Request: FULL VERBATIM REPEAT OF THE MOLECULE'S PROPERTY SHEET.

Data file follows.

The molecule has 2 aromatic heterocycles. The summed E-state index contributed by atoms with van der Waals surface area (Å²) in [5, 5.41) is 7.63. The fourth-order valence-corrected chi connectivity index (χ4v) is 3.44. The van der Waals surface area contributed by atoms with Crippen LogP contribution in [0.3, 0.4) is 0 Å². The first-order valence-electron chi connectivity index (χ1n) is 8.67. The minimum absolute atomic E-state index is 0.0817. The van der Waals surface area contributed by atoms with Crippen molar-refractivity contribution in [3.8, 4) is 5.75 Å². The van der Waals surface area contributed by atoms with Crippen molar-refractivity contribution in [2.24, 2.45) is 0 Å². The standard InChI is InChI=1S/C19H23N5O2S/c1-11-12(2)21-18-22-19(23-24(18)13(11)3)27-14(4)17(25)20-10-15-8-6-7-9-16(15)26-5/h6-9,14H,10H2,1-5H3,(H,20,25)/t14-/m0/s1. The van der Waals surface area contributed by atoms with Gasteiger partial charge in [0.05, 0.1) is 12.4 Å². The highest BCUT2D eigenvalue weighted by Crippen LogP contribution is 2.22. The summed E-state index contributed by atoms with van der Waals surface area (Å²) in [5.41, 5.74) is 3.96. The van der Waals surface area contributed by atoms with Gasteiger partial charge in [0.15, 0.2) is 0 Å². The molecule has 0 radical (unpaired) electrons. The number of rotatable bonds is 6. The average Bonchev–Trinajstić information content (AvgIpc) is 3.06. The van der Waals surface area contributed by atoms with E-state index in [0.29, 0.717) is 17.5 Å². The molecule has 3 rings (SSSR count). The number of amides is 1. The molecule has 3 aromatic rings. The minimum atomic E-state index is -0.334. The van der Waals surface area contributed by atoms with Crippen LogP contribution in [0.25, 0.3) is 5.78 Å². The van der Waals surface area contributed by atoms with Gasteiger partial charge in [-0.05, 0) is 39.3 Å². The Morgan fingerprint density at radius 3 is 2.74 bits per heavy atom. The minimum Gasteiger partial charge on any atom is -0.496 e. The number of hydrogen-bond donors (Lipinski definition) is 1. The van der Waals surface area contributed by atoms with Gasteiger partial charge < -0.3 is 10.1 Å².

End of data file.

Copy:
The molecule has 2 aromatic heterocycles. The summed E-state index contributed by atoms with van der Waals surface area (Å²) in [5, 5.41) is 7.63. The fourth-order valence-corrected chi connectivity index (χ4v) is 3.44. The van der Waals surface area contributed by atoms with Crippen LogP contribution in [0.3, 0.4) is 0 Å². The first-order valence-electron chi connectivity index (χ1n) is 8.67. The minimum absolute atomic E-state index is 0.0817. The van der Waals surface area contributed by atoms with Crippen molar-refractivity contribution in [3.8, 4) is 5.75 Å². The van der Waals surface area contributed by atoms with Crippen molar-refractivity contribution in [2.24, 2.45) is 0 Å². The standard InChI is InChI=1S/C19H23N5O2S/c1-11-12(2)21-18-22-19(23-24(18)13(11)3)27-14(4)17(25)20-10-15-8-6-7-9-16(15)26-5/h6-9,14H,10H2,1-5H3,(H,20,25)/t14-/m0/s1. The van der Waals surface area contributed by atoms with Gasteiger partial charge in [0.05, 0.1) is 12.4 Å². The highest BCUT2D eigenvalue weighted by Crippen LogP contribution is 2.22. The summed E-state index contributed by atoms with van der Waals surface area (Å²) in [5.41, 5.74) is 3.96. The van der Waals surface area contributed by atoms with Gasteiger partial charge in [0.15, 0.2) is 0 Å². The molecule has 0 radical (unpaired) electrons. The number of rotatable bonds is 6. The average Bonchev–Trinajstić information content (AvgIpc) is 3.06. The van der Waals surface area contributed by atoms with E-state index in [0.29, 0.717) is 17.5 Å². The molecule has 3 rings (SSSR count). The number of amides is 1. The molecule has 3 aromatic rings. The minimum atomic E-state index is -0.334. The van der Waals surface area contributed by atoms with Crippen LogP contribution in [0.25, 0.3) is 5.78 Å². The van der Waals surface area contributed by atoms with Gasteiger partial charge in [-0.05, 0) is 39.3 Å². The Morgan fingerprint density at radius 3 is 2.74 bits per heavy atom. The minimum Gasteiger partial charge on any atom is -0.496 e. The number of hydrogen-bond donors (Lipinski definition) is 1. The van der Waals surface area contributed by atoms with Gasteiger partial charge < -0.3 is 10.1 Å².